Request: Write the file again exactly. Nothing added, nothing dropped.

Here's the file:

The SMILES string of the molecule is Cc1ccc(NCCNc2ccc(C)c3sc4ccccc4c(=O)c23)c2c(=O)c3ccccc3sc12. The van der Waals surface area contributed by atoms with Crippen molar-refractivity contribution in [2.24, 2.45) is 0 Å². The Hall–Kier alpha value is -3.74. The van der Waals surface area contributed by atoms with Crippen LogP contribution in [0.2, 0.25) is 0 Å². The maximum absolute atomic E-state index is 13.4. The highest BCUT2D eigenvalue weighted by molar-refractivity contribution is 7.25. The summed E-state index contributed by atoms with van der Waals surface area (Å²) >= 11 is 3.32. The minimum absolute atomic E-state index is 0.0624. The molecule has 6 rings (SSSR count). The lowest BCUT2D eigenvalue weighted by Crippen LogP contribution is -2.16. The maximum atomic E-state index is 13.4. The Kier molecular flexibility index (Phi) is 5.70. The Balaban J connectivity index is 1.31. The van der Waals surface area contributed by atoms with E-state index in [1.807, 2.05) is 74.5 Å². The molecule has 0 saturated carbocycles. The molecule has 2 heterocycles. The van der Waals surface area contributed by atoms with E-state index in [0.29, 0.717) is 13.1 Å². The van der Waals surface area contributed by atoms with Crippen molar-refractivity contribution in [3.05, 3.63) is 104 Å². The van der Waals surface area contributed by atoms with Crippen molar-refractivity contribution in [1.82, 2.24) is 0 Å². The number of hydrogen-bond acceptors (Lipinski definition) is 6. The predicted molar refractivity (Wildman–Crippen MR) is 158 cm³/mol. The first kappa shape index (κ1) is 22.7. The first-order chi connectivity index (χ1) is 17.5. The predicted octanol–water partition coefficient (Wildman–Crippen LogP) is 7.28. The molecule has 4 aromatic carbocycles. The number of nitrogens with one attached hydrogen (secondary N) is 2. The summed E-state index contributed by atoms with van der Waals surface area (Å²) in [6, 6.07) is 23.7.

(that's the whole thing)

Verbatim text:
The SMILES string of the molecule is Cc1ccc(NCCNc2ccc(C)c3sc4ccccc4c(=O)c23)c2c(=O)c3ccccc3sc12. The van der Waals surface area contributed by atoms with Crippen molar-refractivity contribution in [2.24, 2.45) is 0 Å². The Hall–Kier alpha value is -3.74. The van der Waals surface area contributed by atoms with Crippen LogP contribution in [0.2, 0.25) is 0 Å². The maximum absolute atomic E-state index is 13.4. The highest BCUT2D eigenvalue weighted by molar-refractivity contribution is 7.25. The summed E-state index contributed by atoms with van der Waals surface area (Å²) >= 11 is 3.32. The minimum absolute atomic E-state index is 0.0624. The molecule has 6 rings (SSSR count). The lowest BCUT2D eigenvalue weighted by Crippen LogP contribution is -2.16. The maximum atomic E-state index is 13.4. The Kier molecular flexibility index (Phi) is 5.70. The Balaban J connectivity index is 1.31. The van der Waals surface area contributed by atoms with E-state index in [1.807, 2.05) is 74.5 Å². The molecule has 0 saturated carbocycles. The molecule has 2 heterocycles. The van der Waals surface area contributed by atoms with E-state index in [0.29, 0.717) is 13.1 Å². The van der Waals surface area contributed by atoms with Crippen molar-refractivity contribution in [3.05, 3.63) is 104 Å². The van der Waals surface area contributed by atoms with Crippen molar-refractivity contribution in [1.82, 2.24) is 0 Å². The number of hydrogen-bond acceptors (Lipinski definition) is 6. The predicted molar refractivity (Wildman–Crippen MR) is 158 cm³/mol. The first kappa shape index (κ1) is 22.7. The first-order chi connectivity index (χ1) is 17.5. The predicted octanol–water partition coefficient (Wildman–Crippen LogP) is 7.28. The molecule has 4 aromatic carbocycles. The number of nitrogens with one attached hydrogen (secondary N) is 2. The summed E-state index contributed by atoms with van der Waals surface area (Å²) in [6, 6.07) is 23.7.